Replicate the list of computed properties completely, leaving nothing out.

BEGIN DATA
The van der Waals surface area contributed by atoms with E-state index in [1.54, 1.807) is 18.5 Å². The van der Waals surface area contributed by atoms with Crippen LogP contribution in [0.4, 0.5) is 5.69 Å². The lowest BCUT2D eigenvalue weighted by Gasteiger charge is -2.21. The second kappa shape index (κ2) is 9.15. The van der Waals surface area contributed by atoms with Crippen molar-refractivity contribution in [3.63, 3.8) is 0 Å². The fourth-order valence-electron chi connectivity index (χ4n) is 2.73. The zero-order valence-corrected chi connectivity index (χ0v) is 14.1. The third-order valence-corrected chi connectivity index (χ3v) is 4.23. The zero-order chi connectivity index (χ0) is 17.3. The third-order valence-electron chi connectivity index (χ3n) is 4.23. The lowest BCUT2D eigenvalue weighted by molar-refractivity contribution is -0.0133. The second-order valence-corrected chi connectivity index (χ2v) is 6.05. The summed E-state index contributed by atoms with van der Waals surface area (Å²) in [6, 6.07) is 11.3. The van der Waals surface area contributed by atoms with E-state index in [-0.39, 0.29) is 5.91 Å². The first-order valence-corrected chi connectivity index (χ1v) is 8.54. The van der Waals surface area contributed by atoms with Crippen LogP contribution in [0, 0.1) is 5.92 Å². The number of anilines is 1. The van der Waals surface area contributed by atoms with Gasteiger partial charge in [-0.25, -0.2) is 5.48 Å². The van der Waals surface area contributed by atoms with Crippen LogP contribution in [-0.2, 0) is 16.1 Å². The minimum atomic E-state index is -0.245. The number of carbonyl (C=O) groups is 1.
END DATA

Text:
The van der Waals surface area contributed by atoms with E-state index in [1.54, 1.807) is 18.5 Å². The van der Waals surface area contributed by atoms with Crippen LogP contribution in [0.4, 0.5) is 5.69 Å². The lowest BCUT2D eigenvalue weighted by Gasteiger charge is -2.21. The second kappa shape index (κ2) is 9.15. The van der Waals surface area contributed by atoms with Crippen molar-refractivity contribution in [3.63, 3.8) is 0 Å². The fourth-order valence-electron chi connectivity index (χ4n) is 2.73. The zero-order valence-corrected chi connectivity index (χ0v) is 14.1. The third-order valence-corrected chi connectivity index (χ3v) is 4.23. The zero-order chi connectivity index (χ0) is 17.3. The third-order valence-electron chi connectivity index (χ3n) is 4.23. The lowest BCUT2D eigenvalue weighted by molar-refractivity contribution is -0.0133. The second-order valence-corrected chi connectivity index (χ2v) is 6.05. The summed E-state index contributed by atoms with van der Waals surface area (Å²) in [6, 6.07) is 11.3. The van der Waals surface area contributed by atoms with E-state index in [-0.39, 0.29) is 5.91 Å². The first-order valence-corrected chi connectivity index (χ1v) is 8.54. The van der Waals surface area contributed by atoms with Crippen LogP contribution in [0, 0.1) is 5.92 Å². The number of anilines is 1. The van der Waals surface area contributed by atoms with Gasteiger partial charge in [-0.25, -0.2) is 5.48 Å². The van der Waals surface area contributed by atoms with Crippen LogP contribution in [-0.2, 0) is 16.1 Å². The minimum atomic E-state index is -0.245. The number of carbonyl (C=O) groups is 1.